Harrison Medical Center threatened with Medicare termination

BREMERTON — Following a complaint by a former patient, Harrison Medical Center may soon lose its participation in the Medicare program.

A letter dated March 15 to Harrison CEO Scott Bosch, states the Center for Medicare and Medicaid Services (CMS) found the hospital failed to enforce policies to ensure compliance with the Emergency Medical Treatment and Labor Act and failed to provide an appropriate medical screening examination.

Unless a plan of correction is submitted to and accepted by CMS, the hospital's Medicare program will be terminated.

According to the letter, it is recommended the plan of correction is submitted "no later than April 14, 2012. The plan of correction must be submitted to both CMS and state survey agency.

The investigation into the hospital’s practices followed a complaint by Joseph and Debra Snowden to the Department of Health & Human Services. The Snowdens were taken to Harrison after a car crash on Hansville Road Dec. 30. After being treated at Harrison, Mrs. Snowden had to have an emergency operation four days later because she was bleeding internally and had four broken ribs and a fractured sternum. Mr. Snowden had a smashed right foot, which was not recognized, he said. He later had reconstructive surgery.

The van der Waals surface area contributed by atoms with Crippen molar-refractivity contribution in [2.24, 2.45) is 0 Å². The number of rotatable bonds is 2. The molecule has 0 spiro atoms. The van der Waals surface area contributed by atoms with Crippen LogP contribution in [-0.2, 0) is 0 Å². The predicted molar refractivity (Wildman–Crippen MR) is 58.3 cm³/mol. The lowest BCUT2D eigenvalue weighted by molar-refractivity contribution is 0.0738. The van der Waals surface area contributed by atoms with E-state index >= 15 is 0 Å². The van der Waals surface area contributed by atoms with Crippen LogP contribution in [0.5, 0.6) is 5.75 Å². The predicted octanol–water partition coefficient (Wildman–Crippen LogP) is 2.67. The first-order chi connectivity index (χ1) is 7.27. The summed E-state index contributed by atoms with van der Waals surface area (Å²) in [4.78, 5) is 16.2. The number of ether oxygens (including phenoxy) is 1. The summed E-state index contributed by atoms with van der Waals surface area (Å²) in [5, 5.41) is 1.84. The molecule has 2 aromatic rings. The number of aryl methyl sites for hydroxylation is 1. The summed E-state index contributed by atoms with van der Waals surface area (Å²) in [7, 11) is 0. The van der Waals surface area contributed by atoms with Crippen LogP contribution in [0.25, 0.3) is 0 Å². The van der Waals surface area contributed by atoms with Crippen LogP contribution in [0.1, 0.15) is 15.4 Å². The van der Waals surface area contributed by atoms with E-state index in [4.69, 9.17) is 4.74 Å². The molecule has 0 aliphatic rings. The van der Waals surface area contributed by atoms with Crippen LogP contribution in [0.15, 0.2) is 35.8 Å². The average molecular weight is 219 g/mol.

“My wife almost died,” Mr. Snowden said. “Had we not returned, the surgeon told me she would have died that night.”

The Snowdens are self-employed. Their medical bill is about $200,000, Mr. Snowden said. The couple has not been able to work since December after the collision, and are “getting around by the graces of our friends.” Mr. Snowden said it is now his mission to spread the word about his experience. He won’t stop until somebody is found accountable, he said.

“I’m not going to sit here and get s--- on,” he said. “Something needs to be done.”

Harrison Medical Center was surveyed Feb. 8 by the Washington Department of Health based on an allegation of non-compliance with requirements of 42 Code of Federal Regulations.

Because the notice has not been made public, CMS could not comment Thursday, except to confirm that Harrison was placed on a termination track, CMS employee Stephanie Magill said.

Calls to Harrison officials were not returned by press time.

If the hospital does lose its Medicare coverage, the hospital will receive a “Notice of Termination” letter no later than May 29, according to a letter to Bosch.

— This version corrects the date of CMS employee Stephanie Magill's comments in the third to the last paragraph.

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